ADA Hypertension Guidelines Fail Those with Diabetes

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Every year, the American Diabetes Association (ADA) publishes its recommendations for how people who have diabetes can control their blood pressure and the onset of hypertension, explaining how they can help manage and treat the disease. While it is meant to be a useful tool — and it has become increasingly aggressive in its recommendations — unfortunately it is not helping in the battle against diabetes.

 Published in the January release of Diabetes Care, the ADA’s new Clinical Practice Recommendations publication is revised on an annual basis to include the newest findings from studies that look at the hypertension and diabetes link. Even with strides being made in recent studies, the condition has not substantially improved overall. This is concerning, as diabetes is on the rise in North America and hypertension is a leading contributor to the disease.

 One of the main initiatives being touted by the guidelines is gaining better control over hypertension in diabetics. This is a crucial factor in maintaining one’s health if he/she suffers from both conditions, yet it is not being approached aggressively enough by either patients or their doctors.

 In one study that looked at blood pressure, for example, researchers compared hypertension control in individuals with diabetes and individuals who did not suffer from the condition. They found that reducing blood pressure goals twice for those individuals with both hypertension and diabetes did not do much in helping with the condition.

 Basically, when doctors fail to treat diabetes and hypertension aggressively enough in their patients, then those individuals will not get the adequate amount of help they need; they certainly won’t be able to reach optimal health levels on their own accord without the right guidance and care.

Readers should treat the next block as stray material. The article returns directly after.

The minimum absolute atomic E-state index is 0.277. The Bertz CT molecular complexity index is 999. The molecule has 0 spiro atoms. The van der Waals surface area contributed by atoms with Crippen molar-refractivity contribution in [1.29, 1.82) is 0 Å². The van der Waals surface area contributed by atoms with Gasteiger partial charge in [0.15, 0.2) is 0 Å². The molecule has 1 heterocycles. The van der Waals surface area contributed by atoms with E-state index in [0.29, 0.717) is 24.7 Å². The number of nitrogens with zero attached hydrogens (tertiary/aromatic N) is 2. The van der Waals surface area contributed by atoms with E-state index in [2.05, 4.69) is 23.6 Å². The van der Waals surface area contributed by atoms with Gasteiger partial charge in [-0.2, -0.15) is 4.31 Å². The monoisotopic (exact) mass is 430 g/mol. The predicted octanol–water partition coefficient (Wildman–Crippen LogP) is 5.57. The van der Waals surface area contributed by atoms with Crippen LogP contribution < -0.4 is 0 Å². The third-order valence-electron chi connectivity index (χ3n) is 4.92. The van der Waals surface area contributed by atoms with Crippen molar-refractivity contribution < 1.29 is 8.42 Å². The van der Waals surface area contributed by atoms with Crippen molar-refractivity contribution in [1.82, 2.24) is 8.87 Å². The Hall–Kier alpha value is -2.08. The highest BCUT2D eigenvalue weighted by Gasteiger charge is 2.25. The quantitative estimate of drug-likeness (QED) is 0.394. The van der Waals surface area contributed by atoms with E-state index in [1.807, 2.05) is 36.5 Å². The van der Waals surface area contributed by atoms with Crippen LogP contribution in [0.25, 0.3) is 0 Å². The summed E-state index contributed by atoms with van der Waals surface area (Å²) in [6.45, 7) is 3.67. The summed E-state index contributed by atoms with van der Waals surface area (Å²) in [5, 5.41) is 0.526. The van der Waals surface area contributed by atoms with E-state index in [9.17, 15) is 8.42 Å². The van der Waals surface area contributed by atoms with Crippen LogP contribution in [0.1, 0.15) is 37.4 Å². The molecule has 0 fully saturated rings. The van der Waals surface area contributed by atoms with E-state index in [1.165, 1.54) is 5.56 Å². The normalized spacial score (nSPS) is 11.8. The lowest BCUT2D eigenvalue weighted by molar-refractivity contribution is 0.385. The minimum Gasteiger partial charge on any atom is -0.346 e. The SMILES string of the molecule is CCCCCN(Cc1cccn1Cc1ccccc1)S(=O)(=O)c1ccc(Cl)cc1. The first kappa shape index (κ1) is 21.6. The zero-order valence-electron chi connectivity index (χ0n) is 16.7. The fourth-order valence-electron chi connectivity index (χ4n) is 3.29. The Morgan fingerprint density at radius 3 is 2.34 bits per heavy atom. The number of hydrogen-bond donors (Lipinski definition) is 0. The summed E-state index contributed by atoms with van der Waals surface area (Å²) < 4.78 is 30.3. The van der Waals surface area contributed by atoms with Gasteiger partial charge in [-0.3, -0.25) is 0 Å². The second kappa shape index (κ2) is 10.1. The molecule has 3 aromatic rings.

In another example of this, in both 1997 and 2003, the Joint National Committee on Prevention, Detection, Evaluation and Treatment of High Blood Pressure (JNC) decided to lower blood pressure goals for those individuals who suffer from diabetes, but this proved to be of no help, either. In fact, researchers noted that the JNC’s actions didn’t lead to improved hypertension levels in diabetics.

 They further stated that “This finding is somewhat surprising considering the recognition of JNC guidelines as the gold standard for hypertension treatment, similar recommendations from other organizations such as American Diabetes Association, American College of Physicians, and American Academy of Family Physicians, and public health efforts to promote comprehensive diabetes care.”

 So what is to be done about this situation? For starters, both medical care providers and diabetics have to work together and become more aggressive in the treatment of hypertension. By making simple lifestyle, medication, and dietary changes, a diabetic with this condition can greatly improve his/her standing. Also, medical organizations such as the ADA and the JNC need to work together with primary care professionals when it comes to implementing guidelines for diabetics.

 If you have both diabetes and hypertension, know this: you are the first line of defense when it comes to your health. Get proactive and speak to your doctor about ways you can lower your hypertension. Your body will thank you for it!